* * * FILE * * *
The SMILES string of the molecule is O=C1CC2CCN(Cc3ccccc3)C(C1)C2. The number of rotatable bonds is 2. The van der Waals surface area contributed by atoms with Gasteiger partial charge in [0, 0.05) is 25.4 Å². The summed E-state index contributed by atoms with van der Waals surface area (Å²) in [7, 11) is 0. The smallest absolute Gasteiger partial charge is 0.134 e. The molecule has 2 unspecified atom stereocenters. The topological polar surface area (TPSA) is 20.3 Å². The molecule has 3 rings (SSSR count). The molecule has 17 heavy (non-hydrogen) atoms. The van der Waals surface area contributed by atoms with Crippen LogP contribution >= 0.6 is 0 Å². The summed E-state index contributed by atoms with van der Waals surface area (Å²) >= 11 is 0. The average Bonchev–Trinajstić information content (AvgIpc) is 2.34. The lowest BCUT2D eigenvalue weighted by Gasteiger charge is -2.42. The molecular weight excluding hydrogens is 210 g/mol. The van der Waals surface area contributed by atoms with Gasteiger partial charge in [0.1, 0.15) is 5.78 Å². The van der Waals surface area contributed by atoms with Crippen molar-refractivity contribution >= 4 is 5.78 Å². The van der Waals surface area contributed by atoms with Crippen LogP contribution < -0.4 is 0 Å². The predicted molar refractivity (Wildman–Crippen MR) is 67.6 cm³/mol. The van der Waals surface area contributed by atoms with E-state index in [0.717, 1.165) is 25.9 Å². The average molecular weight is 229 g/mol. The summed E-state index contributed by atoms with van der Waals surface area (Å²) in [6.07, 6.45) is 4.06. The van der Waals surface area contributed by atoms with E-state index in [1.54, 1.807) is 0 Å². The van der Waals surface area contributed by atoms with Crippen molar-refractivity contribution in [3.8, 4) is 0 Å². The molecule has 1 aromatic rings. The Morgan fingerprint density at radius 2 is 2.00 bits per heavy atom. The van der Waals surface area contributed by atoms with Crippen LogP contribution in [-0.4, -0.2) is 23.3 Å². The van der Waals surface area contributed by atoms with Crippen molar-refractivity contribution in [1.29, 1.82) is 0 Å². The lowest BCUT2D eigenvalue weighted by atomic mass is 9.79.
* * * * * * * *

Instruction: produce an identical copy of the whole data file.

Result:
The SMILES string of the molecule is O=C1CC2CCN(Cc3ccccc3)C(C1)C2. The number of rotatable bonds is 2. The van der Waals surface area contributed by atoms with Gasteiger partial charge in [0, 0.05) is 25.4 Å². The summed E-state index contributed by atoms with van der Waals surface area (Å²) in [7, 11) is 0. The smallest absolute Gasteiger partial charge is 0.134 e. The molecule has 2 unspecified atom stereocenters. The topological polar surface area (TPSA) is 20.3 Å². The molecule has 3 rings (SSSR count). The molecule has 17 heavy (non-hydrogen) atoms. The van der Waals surface area contributed by atoms with Crippen LogP contribution >= 0.6 is 0 Å². The summed E-state index contributed by atoms with van der Waals surface area (Å²) >= 11 is 0. The average Bonchev–Trinajstić information content (AvgIpc) is 2.34. The lowest BCUT2D eigenvalue weighted by Gasteiger charge is -2.42. The molecular weight excluding hydrogens is 210 g/mol. The van der Waals surface area contributed by atoms with Gasteiger partial charge in [0.1, 0.15) is 5.78 Å². The van der Waals surface area contributed by atoms with Crippen molar-refractivity contribution >= 4 is 5.78 Å². The van der Waals surface area contributed by atoms with Crippen LogP contribution < -0.4 is 0 Å². The predicted molar refractivity (Wildman–Crippen MR) is 67.6 cm³/mol. The van der Waals surface area contributed by atoms with E-state index in [0.717, 1.165) is 25.9 Å². The average molecular weight is 229 g/mol. The summed E-state index contributed by atoms with van der Waals surface area (Å²) in [6.07, 6.45) is 4.06. The van der Waals surface area contributed by atoms with E-state index in [1.54, 1.807) is 0 Å². The van der Waals surface area contributed by atoms with Crippen molar-refractivity contribution in [3.8, 4) is 0 Å². The molecule has 1 aromatic rings. The Morgan fingerprint density at radius 2 is 2.00 bits per heavy atom. The van der Waals surface area contributed by atoms with Crippen LogP contribution in [-0.4, -0.2) is 23.3 Å². The van der Waals surface area contributed by atoms with Crippen molar-refractivity contribution in [1.29, 1.82) is 0 Å². The lowest BCUT2D eigenvalue weighted by atomic mass is 9.79.